This eco house on the Mornington Peninsula uses cutting-edge design to disappear into the wilderness around it

This eco house on the Mornington Peninsula uses cutting-edge design to disappear into the wilderness around it
The architects designed the roof of CLT house with windows to expose the interior to the natural world. (Credit: Diana Snape)
  • CLT House, built in 2019, was designed to combine innovative architectural techniques with an immersion with the natural world.
  • It uses Cross Laminated Timber (CLT), which allows architects to design large spanning timber structures that expose the construction of the building.
  • The result is a sawtooth roof that creates a dramatic silhouette against the surrounding bushland.
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This eco house on the Mornington Peninsula in Victoria was designed using innovative building materials that enabled the architects to design a dramatic structure that’s also environmentally conscious.

The materials used to design CLT House, as it’s known, removes the barrier between the exterior of the building and the interior, resulting in dramatic spaces. 

“Daily experiences are elevated beyond ritual to full immersion with nature, the timber interior bringing a constant calm and soothing experience,” Fiona Dunin, the lead architect on the project by FMD Architects, told Business Insider Australia.


The house seeks to bridge architectural vision and sustainable construction methods by making sustainability part of the design.

“It was this material that drove the design; a material that could be fully expressed throughout the home, revealing its structure,” Dunin said.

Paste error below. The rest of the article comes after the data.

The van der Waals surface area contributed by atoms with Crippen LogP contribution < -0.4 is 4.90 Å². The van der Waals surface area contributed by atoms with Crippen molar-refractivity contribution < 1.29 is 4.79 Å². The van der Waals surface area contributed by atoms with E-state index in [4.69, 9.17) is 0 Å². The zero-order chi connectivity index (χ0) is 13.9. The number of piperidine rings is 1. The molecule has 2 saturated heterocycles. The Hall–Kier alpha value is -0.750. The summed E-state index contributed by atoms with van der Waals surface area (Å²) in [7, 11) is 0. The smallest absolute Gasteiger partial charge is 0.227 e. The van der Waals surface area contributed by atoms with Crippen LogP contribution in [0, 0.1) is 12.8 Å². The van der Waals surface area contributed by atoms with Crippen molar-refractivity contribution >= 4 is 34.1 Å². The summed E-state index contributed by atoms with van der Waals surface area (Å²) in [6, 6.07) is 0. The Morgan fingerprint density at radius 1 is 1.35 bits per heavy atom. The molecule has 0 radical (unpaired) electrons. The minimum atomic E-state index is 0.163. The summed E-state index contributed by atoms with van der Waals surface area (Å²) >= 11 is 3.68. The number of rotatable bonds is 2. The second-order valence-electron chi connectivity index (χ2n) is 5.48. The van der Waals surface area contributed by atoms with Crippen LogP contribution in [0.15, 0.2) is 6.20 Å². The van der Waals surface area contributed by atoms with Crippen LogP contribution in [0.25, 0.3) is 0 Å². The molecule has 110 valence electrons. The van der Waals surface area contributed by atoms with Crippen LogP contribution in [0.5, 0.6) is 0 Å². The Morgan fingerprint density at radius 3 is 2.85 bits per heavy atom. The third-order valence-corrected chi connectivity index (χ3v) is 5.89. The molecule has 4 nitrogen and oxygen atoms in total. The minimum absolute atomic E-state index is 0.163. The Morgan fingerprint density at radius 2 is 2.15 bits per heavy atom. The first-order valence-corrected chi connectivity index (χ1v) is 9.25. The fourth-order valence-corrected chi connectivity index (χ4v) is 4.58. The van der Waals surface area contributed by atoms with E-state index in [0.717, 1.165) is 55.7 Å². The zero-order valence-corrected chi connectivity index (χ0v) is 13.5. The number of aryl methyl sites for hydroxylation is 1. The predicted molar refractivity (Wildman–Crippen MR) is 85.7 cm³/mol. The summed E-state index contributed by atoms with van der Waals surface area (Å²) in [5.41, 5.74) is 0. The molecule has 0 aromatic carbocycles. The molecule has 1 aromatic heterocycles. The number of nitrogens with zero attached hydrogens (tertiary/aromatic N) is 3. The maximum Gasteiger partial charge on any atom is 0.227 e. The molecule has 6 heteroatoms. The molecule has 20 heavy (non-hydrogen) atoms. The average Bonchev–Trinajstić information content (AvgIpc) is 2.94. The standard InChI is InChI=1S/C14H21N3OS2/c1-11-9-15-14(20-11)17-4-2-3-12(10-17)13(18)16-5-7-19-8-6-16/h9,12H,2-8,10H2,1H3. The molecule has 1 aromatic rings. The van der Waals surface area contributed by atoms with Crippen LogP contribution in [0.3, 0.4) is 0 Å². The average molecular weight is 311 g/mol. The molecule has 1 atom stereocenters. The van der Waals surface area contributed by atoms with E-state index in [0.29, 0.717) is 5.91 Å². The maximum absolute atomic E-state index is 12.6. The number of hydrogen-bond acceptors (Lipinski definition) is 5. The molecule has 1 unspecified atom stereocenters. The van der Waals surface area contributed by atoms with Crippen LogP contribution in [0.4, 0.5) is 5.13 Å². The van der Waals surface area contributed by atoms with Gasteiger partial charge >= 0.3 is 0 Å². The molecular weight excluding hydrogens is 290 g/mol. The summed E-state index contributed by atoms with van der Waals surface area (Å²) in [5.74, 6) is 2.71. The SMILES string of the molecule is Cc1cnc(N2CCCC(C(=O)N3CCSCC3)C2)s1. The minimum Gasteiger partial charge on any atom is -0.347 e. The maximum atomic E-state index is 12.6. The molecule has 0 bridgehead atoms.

The sawtooth roof is covered with solar panels and windows that capture the changing light throughout the day.

Ten metres of the home’s walls also use long slot windows that allow for cross ventilation and bring more of the outside world into the interior space. 

The pitched roofs use motorised ventilation slots integrated into the building to release heat in summer and reduce reliance on air conditioning. 


The project reimagined an existing building dating from the ‘70s for a multigenerational family to live under one roof — with a bridge that connects private rooms to an expansive shared space.

The bridge acts as a pivot point between the existing ground floor and the new CLT extension, Dunin said. 

Lighting is integrated into the ceiling beams and walls, minimising additional decorative elements and distractions from the building itself.


The views from inside the house are continuously changing throughout the day and seasons, with windows bringing the natural world in at multiple levels.

“Each triangular window offers its own unique view of the treetops and sky,” Dunin said, “while the lower slot windows offer surprising glimpses at a smaller scale of the local flora and fauna.”


The interior also uses CLT timber, exposing the structure on the walls and floors, as well as bookshelves, desks and a bar that are built into the house itself.

Creating furniture that was part of the structural build demanded “absolute precision,” Dunin said. 

The engineer’s screw connections were left exposed to showcase the intricacies of how the timber fits together, a feature that expands to the bookshelves, desks, doors and bar units are all made from the same materials. 


A large space in the centre of the eco house serves as a bridge to different wings of the five-bedroom home, which has views out onto nearby Western Port Bay.

This central location, which spans the different wings of the house “allows all three generations to come together,” Dunin said. 


The architectural firm worked closely with the client to create a home where “typical daily experiences are elevated beyond ritual,” the architect said.

FMD Architects, which has worked closely with the property’s owners on previous projects, applied a “rigorous design response” to the client’s specifications for the eco house, Dunin said.

They wanted the build to not only apply cutting-edge design practices and materials, but also a dedication to integrating the surrounding bushland into the built space.